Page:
Stress has many manifestations, both psychologically and physiologically.

While our ancestors could easily get rid of threatening situations and stress by following the simple rule to “fight or flight” (as described by US Psychologist W. Cannon), it is a little more complicated today. You might be able to overcome temporary stress with a weekend getaway – however, chronic stress can have a negative impact on brain structures and functions as well as immune and cardiovascular systems. To date, all pharmacological methods come with side effects for cognition and attention as well as the risk of addiction. Cognitive-behavioral methods like meditation, on the other hand, require heavy time investments and committed training that often prohibit high compliance rates.

Thync Inc. recently announced results from a study using the iMotions platform which show that transdermal electrical neurosignaling (TEN) delivered by a wearable stimulation device reduces the brain’s response to stress without impeding cognitive performance.

Thync provides high-frequency, pulse-modulated electrical currents to the right temple and the base of the neck, which are propagated along the trigeminal and facial nerves to specific stress-sensitive areas in the brainstem. These areas modulate our sympathetic level of arousal – and with it, the aforementioned fight-or-flight tendencies under acute stress. In the study, stress induction via threatening still images and videos as well as the synchronized acquisition of optical heart rate (HR) and electrodermal activity/skin conductance (EDA/GSR) with a wireless Shimmer sensor were accomplished in the iMotions platform. Heart rate and skin conductance are considered to be the best physiological correlates of emotional arousal and stress since they are both under the control of sympathetic activity.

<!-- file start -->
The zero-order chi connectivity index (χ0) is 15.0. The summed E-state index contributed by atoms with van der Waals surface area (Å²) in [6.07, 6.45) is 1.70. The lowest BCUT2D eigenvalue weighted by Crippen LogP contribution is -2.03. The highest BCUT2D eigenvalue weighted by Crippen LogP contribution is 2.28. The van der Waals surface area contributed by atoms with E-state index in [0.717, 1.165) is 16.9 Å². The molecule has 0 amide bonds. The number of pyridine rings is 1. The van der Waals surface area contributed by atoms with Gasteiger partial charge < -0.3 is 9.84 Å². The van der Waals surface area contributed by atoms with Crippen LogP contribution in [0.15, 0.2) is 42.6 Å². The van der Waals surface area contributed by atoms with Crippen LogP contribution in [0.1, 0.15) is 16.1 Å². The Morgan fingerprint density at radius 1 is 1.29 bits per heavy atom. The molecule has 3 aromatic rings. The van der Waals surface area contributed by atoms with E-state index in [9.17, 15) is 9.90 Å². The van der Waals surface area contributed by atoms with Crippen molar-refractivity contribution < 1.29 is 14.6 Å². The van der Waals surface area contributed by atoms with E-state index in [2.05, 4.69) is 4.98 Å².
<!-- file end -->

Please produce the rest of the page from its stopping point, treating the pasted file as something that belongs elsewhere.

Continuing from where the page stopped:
Out of the 82 respondents participating in the study, 97% reported greater relaxation levels during the 14-minute session with Thync’s TEN stimulation device compared to a placebo condition with non-effective currents. In addition to the subjective self-reports, the effect of TEN stimulation on sympathetic brain centers could also be quantified physiologically: TEN had the positive effect of significantly reduced variability in heart rate and skin conductance in response to stress. Importantly, stimulation with the Thync device did not impair the respondents’ cognitive performance or executive processing. As stated by the authors, “results indicate that while TEN can suppress sympathetic activity in response to acute stress, it does so without impeding general/executive cognitive performance.”

“This particular observation was a breakthrough for us because it showed that we can suppress one of the body’s primary biochemical responses to acute stress by tapping into specific neural pathways,” said Jamie Tyler, CSO and co-founder of Thync. “Dampening sympathetic tone using TEN in such a manner represents a promising approach to managing daily stress and improving brain health.”

The full paper is available via bioRxiv, providing a scientific description of how transdermal electrical neurosignaling (TEN) reduces the brain’s response to stress via sympathetic neural pathways.

Tyler, Boasso, Charlesworth, Marlin, Aebersold, Aven, Wetmore, & Pal (2015). Suppression of human psychophysiological and biochemical stress responses using high-frequency pulse-modulated transdermal electrical neurosignaling. bioRxiv. Retrieved from

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